Monday, August 28, 2006

Could US Frustrations Trigger An Arms Escalation in East Asia?

(The Japanese translation comes at the end,

instead of following each chapter.)

The Bush administration has been showing a deft, almost Machiavellian touch recently. First, they called France’s bluff by accepting Italy’s offer to send troops to Lebanon and lead the UN Peacekeeping Forces there. If the objective was to make President Chirac look weak, waffling and bombastic at the same time, the Bush administration certainly did a masterful job.

Secretary Rumsfeld followed this diplomatic coup when he neatly skewered the South Koreans by suggesting that they take over their own wartime command by 2009, instead of the 2012 that they had been demanding. If the US proposal is taken up, the transfer will surely loom large in the 2008 Korean presidential election. To add injury to insult, there will be little time for a new administration to turn back the clock since transfer procedures will have long been progress. Thus, President Roh may see the error of its ways and come back to the US, hat in hand.

Don’t bet on it. President Roh will not want to lose face by looking weak and unprepared in the face of US intransigence.

But France did wind up deciding to send substantial troops after all. It also made a belated offer to lead the mission, which will likely be accepted, given France’s traditional role in Lebanon and extensive contacts with the contestant communities and nations in the dispute. But the unseemly squabbling before France settled on its ultimate offer, as well as Chirac’s parting shots dumping a poorly argued doubt on the need for 15,000 troops, cast an unwanted pall on the peacekeeping package that seems to be slowly, painfully emerging. Better then, if the Europeans and the US had worked out their differences in private with Kofi Anan, then announced the outcome in one fell swoop. Too bad the lines of communications are so tattered and animosities so strong that differences have to aired in public to score points before they can be set aside to agree on the mutually acceptable.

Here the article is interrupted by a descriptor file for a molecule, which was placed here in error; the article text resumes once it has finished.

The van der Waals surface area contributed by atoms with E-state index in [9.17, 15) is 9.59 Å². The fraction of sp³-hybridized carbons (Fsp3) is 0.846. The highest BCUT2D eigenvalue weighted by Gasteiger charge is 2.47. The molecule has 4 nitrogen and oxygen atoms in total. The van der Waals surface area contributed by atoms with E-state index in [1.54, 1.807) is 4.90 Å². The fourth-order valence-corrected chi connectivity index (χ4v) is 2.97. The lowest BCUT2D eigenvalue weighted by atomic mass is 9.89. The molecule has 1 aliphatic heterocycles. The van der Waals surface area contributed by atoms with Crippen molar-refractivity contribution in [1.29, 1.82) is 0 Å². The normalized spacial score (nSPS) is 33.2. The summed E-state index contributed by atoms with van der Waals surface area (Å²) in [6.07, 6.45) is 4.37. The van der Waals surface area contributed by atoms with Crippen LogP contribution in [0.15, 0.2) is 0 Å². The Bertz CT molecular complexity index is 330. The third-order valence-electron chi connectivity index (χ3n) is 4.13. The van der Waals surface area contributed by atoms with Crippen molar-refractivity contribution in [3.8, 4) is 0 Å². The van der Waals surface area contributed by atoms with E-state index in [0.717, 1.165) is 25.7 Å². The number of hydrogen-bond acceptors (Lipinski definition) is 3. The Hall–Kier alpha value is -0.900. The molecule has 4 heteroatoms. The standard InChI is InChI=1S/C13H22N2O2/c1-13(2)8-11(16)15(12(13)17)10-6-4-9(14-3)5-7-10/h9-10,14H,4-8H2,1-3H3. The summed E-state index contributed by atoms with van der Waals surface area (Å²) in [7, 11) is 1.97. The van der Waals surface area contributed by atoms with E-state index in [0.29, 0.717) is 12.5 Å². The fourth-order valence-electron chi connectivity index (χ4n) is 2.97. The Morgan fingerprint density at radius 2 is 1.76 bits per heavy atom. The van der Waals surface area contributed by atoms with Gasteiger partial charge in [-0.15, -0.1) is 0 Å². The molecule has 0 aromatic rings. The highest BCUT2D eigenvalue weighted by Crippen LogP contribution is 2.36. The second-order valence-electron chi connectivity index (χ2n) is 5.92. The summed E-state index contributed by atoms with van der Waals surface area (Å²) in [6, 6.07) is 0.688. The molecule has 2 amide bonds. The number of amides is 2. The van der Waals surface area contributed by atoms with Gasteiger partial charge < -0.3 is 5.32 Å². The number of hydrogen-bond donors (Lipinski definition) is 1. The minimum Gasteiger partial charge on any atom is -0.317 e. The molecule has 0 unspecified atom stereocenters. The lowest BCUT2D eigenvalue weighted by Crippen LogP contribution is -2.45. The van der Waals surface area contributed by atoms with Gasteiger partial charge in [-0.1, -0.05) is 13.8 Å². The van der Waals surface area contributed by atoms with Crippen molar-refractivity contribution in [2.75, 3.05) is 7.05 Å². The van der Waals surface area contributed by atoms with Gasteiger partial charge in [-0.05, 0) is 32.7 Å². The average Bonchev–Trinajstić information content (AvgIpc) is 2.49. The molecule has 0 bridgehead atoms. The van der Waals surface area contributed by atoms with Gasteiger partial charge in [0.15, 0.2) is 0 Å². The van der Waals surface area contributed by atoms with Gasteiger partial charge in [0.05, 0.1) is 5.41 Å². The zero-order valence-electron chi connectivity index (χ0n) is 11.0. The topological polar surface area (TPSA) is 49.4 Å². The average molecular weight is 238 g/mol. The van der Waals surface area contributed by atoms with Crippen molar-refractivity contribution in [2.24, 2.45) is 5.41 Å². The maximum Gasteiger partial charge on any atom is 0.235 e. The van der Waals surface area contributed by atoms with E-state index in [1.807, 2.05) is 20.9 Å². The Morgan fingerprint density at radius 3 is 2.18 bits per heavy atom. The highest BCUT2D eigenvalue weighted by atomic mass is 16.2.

Likewise the US-South-Korea handover.

But here, the consequence for Japan could be serious. The transfer will be seen by many quarters as a prelude to a US pullout. In fact, supporters of the Sunshine Policy could very well see an ultimate withdrawal as yet another step to defuse tension with North Korea. But that would eliminate North Korea’s bête noir on the peninsula. Given Pyongyang’s need for a credible security threat to maintain its isolation for the rest of the world and its grip over its subjects, it is sure to upgrade the threat from Japan, including but not limited to the US forces there.

Japan will also feel threatened if it feels it may no longer have a security buffer on the Korean Peninsula. It will feel compelled to cooperate even more closely with the US and, more seriously, strengthen its own defense capabilities. This in turn will not only justify North (and possibly South) Korean fears, but also raise further Chinese concerns over Japan’s strategic ambiguity in the Taiwan Straits. China then will be compelled to strengthen its naval military capabilities.

All this is conjecture. But Subic Bay this is not. At a minimum, premature transfer could destabilize security relationships in East Asia and trigger an unwanted escalation of military preparedness. If only it were not for the antipathies building up between the US and its once steadfast allies. (Okay, France has always been France, but at least they could be relied on to come through when it came to their sphere of traditional influence.)

In Japan, only the hard right could welcome an outcome like that.











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